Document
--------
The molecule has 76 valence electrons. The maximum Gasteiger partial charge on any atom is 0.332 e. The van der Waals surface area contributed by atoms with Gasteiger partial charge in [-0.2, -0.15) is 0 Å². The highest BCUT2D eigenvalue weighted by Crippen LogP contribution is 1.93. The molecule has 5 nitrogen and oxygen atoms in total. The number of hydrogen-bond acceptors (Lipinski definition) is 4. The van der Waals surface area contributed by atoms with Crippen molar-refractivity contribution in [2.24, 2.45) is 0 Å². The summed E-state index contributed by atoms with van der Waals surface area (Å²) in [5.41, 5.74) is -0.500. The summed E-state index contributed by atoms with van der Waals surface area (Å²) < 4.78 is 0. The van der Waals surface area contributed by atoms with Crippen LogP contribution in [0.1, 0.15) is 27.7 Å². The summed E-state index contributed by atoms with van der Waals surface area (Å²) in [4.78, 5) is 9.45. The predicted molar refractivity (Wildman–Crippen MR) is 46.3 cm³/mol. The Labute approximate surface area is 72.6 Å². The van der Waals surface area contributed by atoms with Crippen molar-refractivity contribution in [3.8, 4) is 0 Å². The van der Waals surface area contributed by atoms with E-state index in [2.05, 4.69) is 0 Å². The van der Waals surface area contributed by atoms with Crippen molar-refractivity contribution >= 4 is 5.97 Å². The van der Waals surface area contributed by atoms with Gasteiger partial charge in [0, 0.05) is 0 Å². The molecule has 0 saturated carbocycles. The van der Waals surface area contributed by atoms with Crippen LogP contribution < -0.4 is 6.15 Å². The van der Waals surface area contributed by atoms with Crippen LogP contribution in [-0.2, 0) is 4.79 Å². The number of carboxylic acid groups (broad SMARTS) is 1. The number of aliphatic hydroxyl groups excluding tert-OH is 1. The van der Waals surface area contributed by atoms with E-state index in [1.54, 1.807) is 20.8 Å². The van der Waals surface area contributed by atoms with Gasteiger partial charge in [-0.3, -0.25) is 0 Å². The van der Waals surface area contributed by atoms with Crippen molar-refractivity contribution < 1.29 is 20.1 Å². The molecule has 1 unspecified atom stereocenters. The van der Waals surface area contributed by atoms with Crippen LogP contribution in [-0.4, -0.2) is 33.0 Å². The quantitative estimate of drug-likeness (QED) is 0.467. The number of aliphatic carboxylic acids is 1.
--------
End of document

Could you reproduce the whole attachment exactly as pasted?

The molecule has 76 valence electrons. The maximum Gasteiger partial charge on any atom is 0.332 e. The van der Waals surface area contributed by atoms with Gasteiger partial charge in [-0.2, -0.15) is 0 Å². The highest BCUT2D eigenvalue weighted by Crippen LogP contribution is 1.93. The molecule has 5 nitrogen and oxygen atoms in total. The number of hydrogen-bond acceptors (Lipinski definition) is 4. The van der Waals surface area contributed by atoms with Crippen molar-refractivity contribution in [2.24, 2.45) is 0 Å². The summed E-state index contributed by atoms with van der Waals surface area (Å²) in [5.41, 5.74) is -0.500. The summed E-state index contributed by atoms with van der Waals surface area (Å²) < 4.78 is 0. The van der Waals surface area contributed by atoms with Crippen LogP contribution in [0.1, 0.15) is 27.7 Å². The summed E-state index contributed by atoms with van der Waals surface area (Å²) in [4.78, 5) is 9.45. The predicted molar refractivity (Wildman–Crippen MR) is 46.3 cm³/mol. The Labute approximate surface area is 72.6 Å². The van der Waals surface area contributed by atoms with Crippen molar-refractivity contribution in [3.8, 4) is 0 Å². The van der Waals surface area contributed by atoms with E-state index in [2.05, 4.69) is 0 Å². The van der Waals surface area contributed by atoms with Crippen molar-refractivity contribution >= 4 is 5.97 Å². The van der Waals surface area contributed by atoms with Gasteiger partial charge in [0, 0.05) is 0 Å². The molecule has 0 saturated carbocycles. The van der Waals surface area contributed by atoms with Crippen LogP contribution < -0.4 is 6.15 Å². The van der Waals surface area contributed by atoms with Crippen LogP contribution in [-0.2, 0) is 4.79 Å². The number of carboxylic acid groups (broad SMARTS) is 1. The number of aliphatic hydroxyl groups excluding tert-OH is 1. The van der Waals surface area contributed by atoms with E-state index in [1.54, 1.807) is 20.8 Å². The van der Waals surface area contributed by atoms with Gasteiger partial charge in [-0.3, -0.25) is 0 Å². The van der Waals surface area contributed by atoms with Crippen molar-refractivity contribution < 1.29 is 20.1 Å². The molecule has 1 unspecified atom stereocenters. The van der Waals surface area contributed by atoms with Crippen LogP contribution in [-0.4, -0.2) is 33.0 Å². The quantitative estimate of drug-likeness (QED) is 0.467. The number of aliphatic carboxylic acids is 1.